We traveled down to Windham, NY, which is on the edge of the Catskills, to watch a world cup downhill mountain bike race. It was one of the most wildly exciting octane-fueled weekends I’ve ever experienced. I was starstruck and could not stop grinning like a crazy person for three days straight. It was a blast, and I hope we can make it to some of the other sanctioned races someday, which take place all over the globe (Norway? Austria? France?!).

There were other events at Windham, including cross country races and a pump track showcase showdown. Bikes are nothing but fun. It’s been a slow summer in the sense that I’ve been limited to spectating, but I was reunited with my mountain bike for the first time in over three months last weekend, and I was nearly as overjoyed by that as I was at the chance to stand next to my favorite downhill shredder, who happened to be shirtless, while at Windham.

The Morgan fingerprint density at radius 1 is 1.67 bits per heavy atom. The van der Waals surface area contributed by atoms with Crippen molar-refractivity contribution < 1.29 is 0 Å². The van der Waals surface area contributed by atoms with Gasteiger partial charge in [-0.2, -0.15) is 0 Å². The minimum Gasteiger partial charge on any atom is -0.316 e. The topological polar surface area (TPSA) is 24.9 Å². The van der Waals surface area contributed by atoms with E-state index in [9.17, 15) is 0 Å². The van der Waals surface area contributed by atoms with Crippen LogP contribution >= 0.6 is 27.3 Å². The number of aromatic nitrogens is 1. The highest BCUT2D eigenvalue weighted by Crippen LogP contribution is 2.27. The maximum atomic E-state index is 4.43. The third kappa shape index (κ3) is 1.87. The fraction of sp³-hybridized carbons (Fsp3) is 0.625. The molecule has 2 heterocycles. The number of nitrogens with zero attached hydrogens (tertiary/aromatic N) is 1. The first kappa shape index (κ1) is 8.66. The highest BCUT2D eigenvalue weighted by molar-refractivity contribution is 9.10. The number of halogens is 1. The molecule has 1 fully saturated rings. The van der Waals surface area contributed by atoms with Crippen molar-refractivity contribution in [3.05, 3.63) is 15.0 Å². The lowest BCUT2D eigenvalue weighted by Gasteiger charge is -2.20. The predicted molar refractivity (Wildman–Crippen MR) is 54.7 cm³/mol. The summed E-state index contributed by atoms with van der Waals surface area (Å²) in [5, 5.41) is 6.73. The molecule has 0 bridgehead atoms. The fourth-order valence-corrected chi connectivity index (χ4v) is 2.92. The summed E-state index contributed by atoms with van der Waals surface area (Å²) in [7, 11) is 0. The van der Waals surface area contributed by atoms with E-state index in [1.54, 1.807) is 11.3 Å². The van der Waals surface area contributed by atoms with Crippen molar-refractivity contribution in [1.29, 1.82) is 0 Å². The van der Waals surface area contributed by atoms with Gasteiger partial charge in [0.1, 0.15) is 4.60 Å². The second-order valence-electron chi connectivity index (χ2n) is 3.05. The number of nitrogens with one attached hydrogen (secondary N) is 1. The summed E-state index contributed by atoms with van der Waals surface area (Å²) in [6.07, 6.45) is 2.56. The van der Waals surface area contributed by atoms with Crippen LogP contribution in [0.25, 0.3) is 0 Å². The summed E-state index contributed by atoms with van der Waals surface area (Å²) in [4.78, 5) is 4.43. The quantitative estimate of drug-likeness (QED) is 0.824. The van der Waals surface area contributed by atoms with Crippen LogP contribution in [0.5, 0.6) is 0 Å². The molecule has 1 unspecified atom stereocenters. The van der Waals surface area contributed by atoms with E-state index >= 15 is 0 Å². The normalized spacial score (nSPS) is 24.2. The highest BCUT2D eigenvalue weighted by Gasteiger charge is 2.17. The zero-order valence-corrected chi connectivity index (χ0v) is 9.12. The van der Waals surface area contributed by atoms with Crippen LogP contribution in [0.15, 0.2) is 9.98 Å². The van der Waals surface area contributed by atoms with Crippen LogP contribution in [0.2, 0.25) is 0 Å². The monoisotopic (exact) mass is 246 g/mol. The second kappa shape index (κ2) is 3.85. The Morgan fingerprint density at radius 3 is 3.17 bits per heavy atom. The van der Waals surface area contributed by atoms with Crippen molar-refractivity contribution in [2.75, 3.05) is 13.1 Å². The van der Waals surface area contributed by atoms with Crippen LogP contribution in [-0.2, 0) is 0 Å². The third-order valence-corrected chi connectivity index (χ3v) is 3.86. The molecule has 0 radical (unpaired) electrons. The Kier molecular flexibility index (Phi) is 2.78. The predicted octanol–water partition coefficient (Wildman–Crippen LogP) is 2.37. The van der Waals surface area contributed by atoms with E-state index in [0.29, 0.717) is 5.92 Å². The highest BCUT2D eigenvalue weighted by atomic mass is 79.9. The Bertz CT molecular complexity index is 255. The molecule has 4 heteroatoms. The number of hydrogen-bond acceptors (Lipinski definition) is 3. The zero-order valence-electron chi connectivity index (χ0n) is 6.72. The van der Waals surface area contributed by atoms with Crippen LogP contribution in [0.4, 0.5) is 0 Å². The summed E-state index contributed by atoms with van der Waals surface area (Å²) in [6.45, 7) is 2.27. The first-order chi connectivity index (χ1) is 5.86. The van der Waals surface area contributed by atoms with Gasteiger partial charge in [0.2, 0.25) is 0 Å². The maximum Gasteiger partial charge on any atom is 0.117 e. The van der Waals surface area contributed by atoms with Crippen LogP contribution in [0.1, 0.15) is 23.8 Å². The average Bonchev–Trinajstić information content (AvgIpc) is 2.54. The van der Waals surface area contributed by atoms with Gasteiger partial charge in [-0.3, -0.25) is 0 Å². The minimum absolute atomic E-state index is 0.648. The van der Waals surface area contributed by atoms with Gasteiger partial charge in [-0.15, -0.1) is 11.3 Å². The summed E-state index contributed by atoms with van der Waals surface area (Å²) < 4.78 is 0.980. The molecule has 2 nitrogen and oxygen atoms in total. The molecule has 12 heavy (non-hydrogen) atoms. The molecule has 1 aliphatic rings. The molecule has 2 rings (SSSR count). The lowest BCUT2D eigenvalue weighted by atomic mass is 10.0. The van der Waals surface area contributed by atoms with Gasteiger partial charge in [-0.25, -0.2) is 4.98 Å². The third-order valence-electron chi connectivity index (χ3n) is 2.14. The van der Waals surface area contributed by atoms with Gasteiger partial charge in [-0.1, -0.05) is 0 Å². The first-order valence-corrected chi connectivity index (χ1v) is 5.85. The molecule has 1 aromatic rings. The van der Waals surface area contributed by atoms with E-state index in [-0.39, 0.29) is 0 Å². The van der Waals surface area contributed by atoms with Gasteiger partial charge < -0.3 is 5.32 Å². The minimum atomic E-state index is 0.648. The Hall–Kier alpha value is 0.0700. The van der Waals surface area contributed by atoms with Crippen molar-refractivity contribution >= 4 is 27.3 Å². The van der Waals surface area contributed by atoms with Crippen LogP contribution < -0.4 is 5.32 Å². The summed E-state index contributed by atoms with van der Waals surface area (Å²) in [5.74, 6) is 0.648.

pump track

A few weeks ago, I had nine active logging jobs. Things have cooled down a bit since then, because that was over the top and ridiculous. Speaking of over the top, the wood is piling up, just like the pulpwood you see here. This might be the tallest stack I’ve seen yet.


Lastly, my multiple gardens are in full force. Lilies and plenty of other good stuff in the flower beds, with datura about to bloom next week. Scallions + kale + black radishes, along with greens, peas, tomatoes, carrots and beans in my veg garden. It’s been a top shelf summer.

veglily and skull


toasted frangipane and pumpkin pithiviers

A pithiviers, or pithivier if you’re the type to Americanize French words (think: ooh la la, crah-sant, bon app-uh-teet!), is a filled pie with crusts made from puff pastry. It is typically filled with frangipane, or almond paste.

And really, who am I to mess with the typical? Answer: I am somebody. And I like dessert!